The vast majority of burns that present to the ED can be managed as outpatients1,2, usually by the patient’s family doctor, but many emergency physicians do not feel comfortable with burn management. Burn management often follows the preferences and experiences of plastic surgeons, so the overarching caveat for everything below is that you should check with your local plastic surgery group for what they recommend.
Minor burns are generally considered to be first degree and superficial second degree (aka superficial partial thickness) burns. Use The Four C’s to remember the management of minor burns: cooling, cleaning, covering, and comfort.
Run cool tap water over the burn for a minimum of 20 minutes. This may limit the depth of the burn3. There may be benefit to cooling for up to 3 hours after the initial time of the injury, but be sure not to apply ice to the burn as this can worsen the thermal injury.
Use either sterile water or normal saline to clean the burn. You can either use an irrigation or swabbing technique. Debride any loose, dead skin using rough debridement with dry gauze, peeling with forceps, or cutting with scissors4. Proper debridement allows for more accurate staging of the burn. Blister management is controversial, but in general you should de-roof blisters that are large, tense, or restricting movement5.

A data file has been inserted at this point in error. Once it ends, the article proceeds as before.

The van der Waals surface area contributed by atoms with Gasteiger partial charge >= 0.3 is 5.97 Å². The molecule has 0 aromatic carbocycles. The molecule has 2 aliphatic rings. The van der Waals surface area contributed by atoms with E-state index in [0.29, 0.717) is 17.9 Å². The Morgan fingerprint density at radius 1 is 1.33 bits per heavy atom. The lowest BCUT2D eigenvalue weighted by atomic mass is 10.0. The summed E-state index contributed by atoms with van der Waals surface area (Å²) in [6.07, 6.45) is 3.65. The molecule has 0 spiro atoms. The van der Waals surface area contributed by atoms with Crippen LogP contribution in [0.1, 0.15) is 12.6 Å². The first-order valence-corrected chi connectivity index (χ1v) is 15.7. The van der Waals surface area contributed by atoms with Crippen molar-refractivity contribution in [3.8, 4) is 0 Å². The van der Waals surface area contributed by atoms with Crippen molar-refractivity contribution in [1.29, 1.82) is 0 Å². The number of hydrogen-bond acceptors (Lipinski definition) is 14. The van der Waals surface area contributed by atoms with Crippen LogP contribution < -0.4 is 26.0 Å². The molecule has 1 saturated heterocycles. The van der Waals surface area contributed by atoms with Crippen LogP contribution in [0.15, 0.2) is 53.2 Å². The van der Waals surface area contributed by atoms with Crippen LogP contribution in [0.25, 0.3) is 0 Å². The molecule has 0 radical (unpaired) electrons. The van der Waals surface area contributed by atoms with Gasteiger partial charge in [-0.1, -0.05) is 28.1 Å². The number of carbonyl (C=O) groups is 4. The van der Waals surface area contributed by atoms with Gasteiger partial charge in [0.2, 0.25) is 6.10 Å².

First degree burns will heal within approximately 7 days with or without a dressing6. Lotion, antibacterial ointment, aloe vera gel, or even honey can be used to cover and soothe the burn6,7. For superficial second degree burns there are many options. Our local and regional experts recommend a paraffin-gauze dressing like Bactigras, Jelonet, or Adaptic, or a silver-containing dressing like Aquacel Ag or Acticoat. Your choice should take into consideration the size of the burn and follow-up requirements. Smaller burns can be covered with two layers of paraffin-gauze and then a secondary dressing. Daily dressing changes will need to be organized. Larger burns, or burns with mixed depths can be covered with a silver-containing dressing. These patients will need to be followed by Plastics as an outpatient. These dressings need to be changed about once a week, although the dry secondary dressing may need to be changed more frequently due to the large amount of exudate in the early period of healing. Silver sulfadiazine (Flammazine) is no longer recommended (for most circumstances) and has been found to be inferior to most modern burn dressings8.
First degree burns can be adequately managed with acetaminophen and NSAIDs, but superficial second degree burns usually will require opioid analgesia. Cleaning and debridement may require a benzodiazepine, sub-dissociative dose of ketamine (See Dr. Simeon Mitchell’s blogpost on the various uses of Ketamine in the ED for more details), or even procedural sedation. Patients should be instructed to take their prescribed opioid (+/- benzodiazepine) 30 minutes prior to a planned dressing change as well.
Patients often experience significant pruritus as their burn heals, which can be managed with oral cetirizine or topical doxepin 5% cream applied BID9. Patients can also return to the ED with neuropathic pain, which can be managed with oral pregablin or topical doxepin 5% cream10.
Additionally, remember to ask about tetanus status for all superficial second degree and deeper burns and update tetanus as necessary. Empiric antibiotics are not recommended for burns, but if you suspect an infected burn, swab the area and talk to your plastic surgeons for rapid-follow up and further ED management.